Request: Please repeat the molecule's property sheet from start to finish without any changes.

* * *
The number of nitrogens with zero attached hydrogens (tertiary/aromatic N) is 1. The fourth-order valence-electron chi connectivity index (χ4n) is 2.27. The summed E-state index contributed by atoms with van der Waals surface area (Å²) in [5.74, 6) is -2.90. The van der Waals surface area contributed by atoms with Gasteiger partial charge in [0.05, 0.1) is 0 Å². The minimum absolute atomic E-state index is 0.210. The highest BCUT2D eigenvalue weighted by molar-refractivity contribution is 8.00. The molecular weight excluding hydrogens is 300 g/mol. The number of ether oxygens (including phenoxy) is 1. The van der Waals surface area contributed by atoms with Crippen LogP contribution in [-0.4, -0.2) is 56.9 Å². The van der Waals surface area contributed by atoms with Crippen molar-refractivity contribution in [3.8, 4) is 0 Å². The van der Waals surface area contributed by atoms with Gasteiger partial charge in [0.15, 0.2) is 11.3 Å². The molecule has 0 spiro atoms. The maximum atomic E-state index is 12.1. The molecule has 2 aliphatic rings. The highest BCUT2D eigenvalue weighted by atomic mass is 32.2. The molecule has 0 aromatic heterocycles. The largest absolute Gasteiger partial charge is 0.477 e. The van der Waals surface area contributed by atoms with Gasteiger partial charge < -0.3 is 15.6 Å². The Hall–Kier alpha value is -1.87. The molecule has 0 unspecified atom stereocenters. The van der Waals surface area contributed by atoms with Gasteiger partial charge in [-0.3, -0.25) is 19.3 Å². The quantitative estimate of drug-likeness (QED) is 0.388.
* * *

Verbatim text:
The number of nitrogens with zero attached hydrogens (tertiary/aromatic N) is 1. The fourth-order valence-electron chi connectivity index (χ4n) is 2.27. The summed E-state index contributed by atoms with van der Waals surface area (Å²) in [5.74, 6) is -2.90. The van der Waals surface area contributed by atoms with Gasteiger partial charge in [0.05, 0.1) is 0 Å². The minimum absolute atomic E-state index is 0.210. The highest BCUT2D eigenvalue weighted by molar-refractivity contribution is 8.00. The molecular weight excluding hydrogens is 300 g/mol. The number of ether oxygens (including phenoxy) is 1. The van der Waals surface area contributed by atoms with Crippen LogP contribution in [-0.4, -0.2) is 56.9 Å². The van der Waals surface area contributed by atoms with Crippen molar-refractivity contribution in [3.8, 4) is 0 Å². The van der Waals surface area contributed by atoms with Gasteiger partial charge in [0.15, 0.2) is 11.3 Å². The molecule has 0 spiro atoms. The maximum atomic E-state index is 12.1. The molecule has 2 aliphatic rings. The highest BCUT2D eigenvalue weighted by atomic mass is 32.2. The molecule has 0 aromatic heterocycles. The largest absolute Gasteiger partial charge is 0.477 e. The van der Waals surface area contributed by atoms with Gasteiger partial charge < -0.3 is 15.6 Å². The Hall–Kier alpha value is -1.87. The molecule has 0 unspecified atom stereocenters. The van der Waals surface area contributed by atoms with Gasteiger partial charge in [-0.3, -0.25) is 19.3 Å². The quantitative estimate of drug-likeness (QED) is 0.388.